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More franchise delays as Pacer talks and electrification overruns drag on

The government has confirmed via the Autumn Statement that the Invitations to Tender (ITTs) for the new Northern and TransPennine franchises will be delayed into next year.

There are uncertainties at the DfT about how to handle the current TPE franchise extension, while the delays in Network Rail's infrastructure and electrification upgrades in the region, plus the negotiations over the Pacer replacement, have all made the franchise specification more complex.

The Autumn Statement says: “The government will publish the ITTs for the Northern and TransPennine rail franchises in early 2015 [not December 2014 as in the franchise schedule], and will specify a substantial package of upgrades including new services and modern trains in order to phase out the outdated Pacer trains.”

Another paragraph of the Autumn Statement refers only to “encouraging” bidders to replace the Pacers, however, and transport secretary Patrick McLoughlin, when this was pointed out to him in Parliament yesterday, said nothing to offer a firm commitment.  

It had long been assumed that the Pacers, originally a stopgap solution and never intended to serve the sorts of commuter routes they do today, would have to be replaced because of the difficulties and costs of getting them compliant with modern disability access rules.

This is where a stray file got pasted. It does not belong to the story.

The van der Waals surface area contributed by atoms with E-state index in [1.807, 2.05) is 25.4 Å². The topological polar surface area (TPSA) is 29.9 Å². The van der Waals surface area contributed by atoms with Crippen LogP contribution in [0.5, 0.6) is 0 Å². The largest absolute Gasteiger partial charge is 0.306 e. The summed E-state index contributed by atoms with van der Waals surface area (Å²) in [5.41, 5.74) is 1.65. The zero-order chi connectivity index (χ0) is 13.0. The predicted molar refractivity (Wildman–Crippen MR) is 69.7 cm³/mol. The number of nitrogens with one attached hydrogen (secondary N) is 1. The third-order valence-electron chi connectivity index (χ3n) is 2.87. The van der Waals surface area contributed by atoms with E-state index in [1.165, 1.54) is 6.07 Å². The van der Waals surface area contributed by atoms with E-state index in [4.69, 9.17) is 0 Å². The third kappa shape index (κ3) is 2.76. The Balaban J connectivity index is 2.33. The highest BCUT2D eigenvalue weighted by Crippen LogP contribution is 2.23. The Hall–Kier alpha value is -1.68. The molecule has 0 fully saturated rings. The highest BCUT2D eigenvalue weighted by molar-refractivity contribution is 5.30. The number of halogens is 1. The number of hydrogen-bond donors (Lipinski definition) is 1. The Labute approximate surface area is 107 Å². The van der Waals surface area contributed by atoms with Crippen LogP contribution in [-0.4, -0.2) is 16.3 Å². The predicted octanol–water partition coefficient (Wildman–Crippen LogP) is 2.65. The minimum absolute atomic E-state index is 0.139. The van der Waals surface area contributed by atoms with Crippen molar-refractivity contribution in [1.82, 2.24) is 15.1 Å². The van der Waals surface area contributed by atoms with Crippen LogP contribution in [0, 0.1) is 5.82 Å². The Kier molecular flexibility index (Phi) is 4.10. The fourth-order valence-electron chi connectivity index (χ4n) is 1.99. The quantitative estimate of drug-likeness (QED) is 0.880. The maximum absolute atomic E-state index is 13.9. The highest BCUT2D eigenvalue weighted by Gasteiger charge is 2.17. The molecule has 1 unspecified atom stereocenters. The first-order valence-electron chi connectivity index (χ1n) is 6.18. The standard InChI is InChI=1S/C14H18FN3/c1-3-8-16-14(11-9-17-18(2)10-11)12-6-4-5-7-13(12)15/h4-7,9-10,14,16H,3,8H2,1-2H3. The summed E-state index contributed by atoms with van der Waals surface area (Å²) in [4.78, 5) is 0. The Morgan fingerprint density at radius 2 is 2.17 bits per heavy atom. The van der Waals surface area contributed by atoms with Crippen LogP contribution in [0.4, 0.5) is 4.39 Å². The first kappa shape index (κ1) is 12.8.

The DfT said earlier this year it expected that replacing the Pacers would be a condition of the new Northern and TransPennine franchises – but then appeared to go back on that in August when it said franchisees could look at ‘modernising’ them instead.

Porterbrook has had a plan in place for how to upgrade its own Class 143/144 Pacers, which it showed to DfT officials in more detail recently, though Angel Trains has not made public any such plans if it has them.

Northern Rail service credit Alvey and Towers

Porterbrook says: “The expected modifications are: Seat back handles – New design required with wider grip; Priority seats – some fitted at refurbishing but more required; Second wheelchair space required (both spaces to be near toilet); Call for aid buttons to be fitted in toilet and wheelchair spaces; Door sounders – required in all external door control panels; Universal Toilet to be fitted (assuming service requires the facility); Passenger Information System to be fitted.